This infographic hopes to urge Singaporean families to start the habit of recycling together as a family to save our landfill as well as the earth, supported by the data from a Personal survey, Straits Times, and NEA”
As for the title at first I came up with
“Make it a habit, instead of a chore”
But I decided to go with
“Let’s start recycling as one big family” (before its too late)
So that it goes better with my target audience being families.
And for my title, and some of the numbers in my statistics I decided to go with this chalky font so that it will link to education and it was kid friendly as well.
Graphics of the infographic:
Since I wanted to create a sense of urgency for households to start recycling, I decided that a graphic that depicts the severity of our landfill running out of space and the impact that it would have on each family. Therefore, I decided to compose my graphics with a family trying to stay afloat on an expiring Semakau with all the infographic surrounding them to make it look like they are being cornered by the “statistical behaviors” of our current households.
Content of the infographic:
So first I tried to find information and numbers that would easily catch people’s eyes when they are glancing at the poster so I decided to research more instead of just depending on my survey to get bigger and more accurate numbers in order to urge people to start recycling as a family together.
And as for the infographic graphics I wanted to incorporate the recyclables from the bin; paper, plastic, and metal.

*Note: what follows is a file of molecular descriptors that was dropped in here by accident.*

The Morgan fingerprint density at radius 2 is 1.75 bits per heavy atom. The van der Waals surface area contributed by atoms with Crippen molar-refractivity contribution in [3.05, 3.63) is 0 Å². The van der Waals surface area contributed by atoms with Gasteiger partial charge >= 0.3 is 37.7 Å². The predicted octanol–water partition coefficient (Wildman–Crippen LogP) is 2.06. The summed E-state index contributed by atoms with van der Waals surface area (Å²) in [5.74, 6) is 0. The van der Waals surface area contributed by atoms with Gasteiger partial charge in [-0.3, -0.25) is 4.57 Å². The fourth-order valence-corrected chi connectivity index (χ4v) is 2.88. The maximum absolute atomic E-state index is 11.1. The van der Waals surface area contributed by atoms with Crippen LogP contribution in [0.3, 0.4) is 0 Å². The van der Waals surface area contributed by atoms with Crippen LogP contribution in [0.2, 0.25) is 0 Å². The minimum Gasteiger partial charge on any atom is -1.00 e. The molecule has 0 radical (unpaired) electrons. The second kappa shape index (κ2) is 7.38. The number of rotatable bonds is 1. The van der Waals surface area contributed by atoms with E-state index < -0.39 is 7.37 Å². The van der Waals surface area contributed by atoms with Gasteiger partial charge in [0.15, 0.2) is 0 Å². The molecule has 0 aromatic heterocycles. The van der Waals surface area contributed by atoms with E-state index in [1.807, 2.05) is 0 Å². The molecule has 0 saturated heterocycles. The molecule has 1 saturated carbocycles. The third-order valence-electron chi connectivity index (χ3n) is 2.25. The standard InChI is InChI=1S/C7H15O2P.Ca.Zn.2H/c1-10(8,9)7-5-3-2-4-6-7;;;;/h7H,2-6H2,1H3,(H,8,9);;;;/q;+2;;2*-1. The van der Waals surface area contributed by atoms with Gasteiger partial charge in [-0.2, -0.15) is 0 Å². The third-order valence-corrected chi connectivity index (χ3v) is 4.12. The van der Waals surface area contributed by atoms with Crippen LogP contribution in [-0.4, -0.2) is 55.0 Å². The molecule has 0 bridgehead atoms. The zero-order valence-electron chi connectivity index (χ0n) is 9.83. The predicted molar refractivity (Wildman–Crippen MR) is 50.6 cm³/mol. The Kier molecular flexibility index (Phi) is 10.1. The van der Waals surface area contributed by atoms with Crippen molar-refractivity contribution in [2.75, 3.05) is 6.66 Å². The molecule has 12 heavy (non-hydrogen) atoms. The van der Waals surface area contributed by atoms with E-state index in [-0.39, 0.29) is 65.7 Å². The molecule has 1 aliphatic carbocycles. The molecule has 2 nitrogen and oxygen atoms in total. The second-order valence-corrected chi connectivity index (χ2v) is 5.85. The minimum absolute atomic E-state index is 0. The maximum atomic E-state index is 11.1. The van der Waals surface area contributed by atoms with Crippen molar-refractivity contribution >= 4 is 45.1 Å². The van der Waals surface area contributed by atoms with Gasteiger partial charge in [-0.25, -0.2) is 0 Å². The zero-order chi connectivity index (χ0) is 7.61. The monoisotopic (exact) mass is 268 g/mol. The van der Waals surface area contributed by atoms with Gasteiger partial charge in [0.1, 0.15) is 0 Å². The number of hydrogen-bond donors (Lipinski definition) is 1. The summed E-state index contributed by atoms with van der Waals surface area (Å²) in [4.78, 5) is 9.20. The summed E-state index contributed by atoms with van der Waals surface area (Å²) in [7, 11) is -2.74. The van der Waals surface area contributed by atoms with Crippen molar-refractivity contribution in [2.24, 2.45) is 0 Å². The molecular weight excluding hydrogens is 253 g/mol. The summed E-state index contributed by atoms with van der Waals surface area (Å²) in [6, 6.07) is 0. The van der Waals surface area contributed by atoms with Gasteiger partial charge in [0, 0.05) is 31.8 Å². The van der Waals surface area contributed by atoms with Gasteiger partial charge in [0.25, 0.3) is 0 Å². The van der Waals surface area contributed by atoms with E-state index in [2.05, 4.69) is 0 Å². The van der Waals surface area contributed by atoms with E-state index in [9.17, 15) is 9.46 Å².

So the first information I had was a set of information I have gathered from my survey on how often does families recycle?
I decided to shorten this information in order to make it more impactful, collating the results from at least once every 3 months to at least once a year into a total percentage so that it seems more detrimental. So in the end, I translated this information to the fact that only 65% of the families recycle at least once every 3 months.
Since this was about how often households recycle, I decided to use a graphic of a calendar.
The second set of information is another survey result I got, when asking them who in their families recycle.
(Since this was a question I added later on, I only had the later answers listed :.))
I decided to collate them into numbers by categorising into 3 categories: No one in the family recycles, At least one other member recycles and Everyone in the family recycles.
And since it was related to family, I decided to use stacked bowls in order to express their numbers.
And from there I wanted to talk about the low domestic rates with the number from NEA, and in order to express the relevance of the number, I decided to go with a group of cans to show what the statistic would mean. I decided to use the colour contrast, as well the smiley face on the cans to show contrast.
Last but not least, I decided to go a statistics with the largest number to depict how much actually waste we are producing every year. I decided to use the plastic food container to draw comparisons to the olympic swimming pool.
I also decided to add signposts in order to allow viewers to move through the graphics in addition to colours.
Here’s my final design!
After feedback, I tried to edit the design again for a bit, this time increasing the family size, as well as tried to take out odd gaps but following the composition that has been suggested by the class.
I aso added in a household at the back to further make sure that I am addressing the issue of lack of recycling at home by families.
This project helped me learn a lot about how to make surveys, and as well as how to put those results into a compelling graphic with organised numbers and statistics which I believe I still have a lot to improve on. :,D